Steve Lafleur: It shouldn’t take three levels of government to pay for a train


Prime Minister Justin Trudeau is making the rounds, pledging money for various public transportation projects across Canada.

This isn’t unusual. Throwing around infrastructure money in the run-up to an election is a time-honoured tradition. A very bad tradition we should stop immediately.

Whether or not one agrees with a specific public transportation project, it’s hard to fathom why the federal government should be involved in local or regional infrastructure. After all, we already have elected municipal and provincial officials to oversee public transportation.

And this is a crucial accountability mechanism — if we don’t like their decisions, we can vote them out. Adding the federal government into the mix blurs that accountability. It’s not clear what insight an MP from New Brunswick has into the transportation needs of Mississaugans, for instance.

But there’s an obvious cynical reason for Ottawa to be involved in public transportation funding—namely, elections.

If there’s one thing politicians love doing, it’s announcing funding for infrastructure projects. A federal politician rides into town, essentially greenlights the project, then leaves the project with provincial or local officials. The only thing they really add to the project is cash. But it’s very good retail politics.

Most people are too busy to evaluate the level of program spending at a departmental level, but they do remember when the prime minister announces a large symbolic project. So politicians get credit for cutting the cheque but aren’t accountable for the future success of the project.

Why wouldn’t federal politicians do this?

Lest one think this is a tactic discovered by Prime Minister Trudeau, recall that Prime Minister Stephen Harper did the same thing.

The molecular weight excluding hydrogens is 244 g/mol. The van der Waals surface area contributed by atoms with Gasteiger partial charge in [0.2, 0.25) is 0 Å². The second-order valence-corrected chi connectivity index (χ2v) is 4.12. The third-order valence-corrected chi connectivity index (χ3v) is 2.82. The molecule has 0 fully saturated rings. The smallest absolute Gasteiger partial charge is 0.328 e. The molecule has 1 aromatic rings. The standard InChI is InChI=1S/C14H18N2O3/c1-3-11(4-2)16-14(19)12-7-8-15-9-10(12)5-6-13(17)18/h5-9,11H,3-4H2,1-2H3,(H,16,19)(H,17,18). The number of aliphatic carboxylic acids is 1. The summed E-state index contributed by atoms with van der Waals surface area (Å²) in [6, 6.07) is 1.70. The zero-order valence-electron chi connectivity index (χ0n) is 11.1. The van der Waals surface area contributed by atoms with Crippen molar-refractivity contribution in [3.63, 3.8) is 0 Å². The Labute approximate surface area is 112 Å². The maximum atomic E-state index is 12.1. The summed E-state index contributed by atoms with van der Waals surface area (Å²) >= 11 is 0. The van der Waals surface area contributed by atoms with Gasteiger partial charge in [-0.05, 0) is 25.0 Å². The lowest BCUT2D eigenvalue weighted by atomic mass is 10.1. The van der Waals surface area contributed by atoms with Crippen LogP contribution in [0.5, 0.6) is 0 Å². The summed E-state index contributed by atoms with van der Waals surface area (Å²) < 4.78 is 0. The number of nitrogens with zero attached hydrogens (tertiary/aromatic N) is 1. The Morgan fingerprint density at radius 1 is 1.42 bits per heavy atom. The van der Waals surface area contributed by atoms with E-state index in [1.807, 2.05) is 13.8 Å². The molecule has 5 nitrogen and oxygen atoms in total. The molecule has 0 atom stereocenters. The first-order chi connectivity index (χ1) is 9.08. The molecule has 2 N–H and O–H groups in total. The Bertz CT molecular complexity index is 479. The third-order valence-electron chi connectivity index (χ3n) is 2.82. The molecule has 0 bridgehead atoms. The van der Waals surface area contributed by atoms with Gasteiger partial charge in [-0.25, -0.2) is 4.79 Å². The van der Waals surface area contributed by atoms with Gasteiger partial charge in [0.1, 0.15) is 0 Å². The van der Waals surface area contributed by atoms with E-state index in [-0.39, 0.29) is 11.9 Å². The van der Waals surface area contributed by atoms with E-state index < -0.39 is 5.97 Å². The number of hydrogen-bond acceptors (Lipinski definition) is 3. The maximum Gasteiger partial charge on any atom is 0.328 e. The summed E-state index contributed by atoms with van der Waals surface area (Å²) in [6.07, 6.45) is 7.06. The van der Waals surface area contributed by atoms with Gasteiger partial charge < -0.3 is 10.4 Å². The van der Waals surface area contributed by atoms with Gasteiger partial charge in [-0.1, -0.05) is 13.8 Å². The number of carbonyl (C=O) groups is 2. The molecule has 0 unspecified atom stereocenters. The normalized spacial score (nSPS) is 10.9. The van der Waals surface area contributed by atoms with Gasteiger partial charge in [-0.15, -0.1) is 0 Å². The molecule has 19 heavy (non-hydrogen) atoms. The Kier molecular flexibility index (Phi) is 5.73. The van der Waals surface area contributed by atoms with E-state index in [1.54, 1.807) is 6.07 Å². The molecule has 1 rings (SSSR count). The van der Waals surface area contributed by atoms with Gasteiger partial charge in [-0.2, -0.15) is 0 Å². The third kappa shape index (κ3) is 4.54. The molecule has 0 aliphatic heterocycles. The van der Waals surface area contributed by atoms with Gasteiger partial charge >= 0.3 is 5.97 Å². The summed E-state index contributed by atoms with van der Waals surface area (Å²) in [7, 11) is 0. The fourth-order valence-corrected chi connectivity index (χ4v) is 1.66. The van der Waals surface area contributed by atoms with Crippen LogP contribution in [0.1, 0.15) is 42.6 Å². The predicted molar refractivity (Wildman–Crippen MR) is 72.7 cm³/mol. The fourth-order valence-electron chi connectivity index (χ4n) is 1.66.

When late-Toronto mayor Rob Ford cancelled the Scarborough light rail line and promised to replace it with a subway, he needed funding to make this promise a reality. The project was widely considered impractical. But wouldn’t you know it? The Harper government rode into town to help fund the project.

When a project faces delays or cost overruns, the lack of accountability becomes more than an abstract concern.

Would this project have gone ahead if financed purely by the provincial and municipal governments? Perhaps. But there’s no principled reason why local voters can’t decide.

There is one potential justification for federal infrastructure funding: Ottawa collects more revenue than other levels of government. Some of that revenue is redistributed back to provinces through transfers (e.g. equalization), which in theory ensure that all provinces, even the least wealthy, can fund similar social programs such as health care.

But it’s not at all clear how this rationale would apply to public transportation. After all, the most expensive projects are in the wealthiest parts of the country. Toronto doesn’t need people from Moose Jaw to chip in for a subway.

Finally, when a project faces delays or cost overruns, the lack of accountability becomes more than an abstract concern. Suppose the Green Line in Calgary goes wildly over budget and the scope of the project is reduced. Who can voters blame?

Do they blame the municipal government for poor administration? Or the federal or provincial governments for not sending enough money? Having three levels of government at the table means having two other convenient targets for politicians to push the blame towards.

If the federal government wants to fund local infrastructure, that funding should be limited to block grants (such as the Gas Tax Fund). Canadians should discourage any perceived or actual direct involvement in local decision-making by Ottawa.

It may be a tradition in Canadian politics, but it’s a tradition we should break. We don’t need three levels of government at the table arguing over the bill.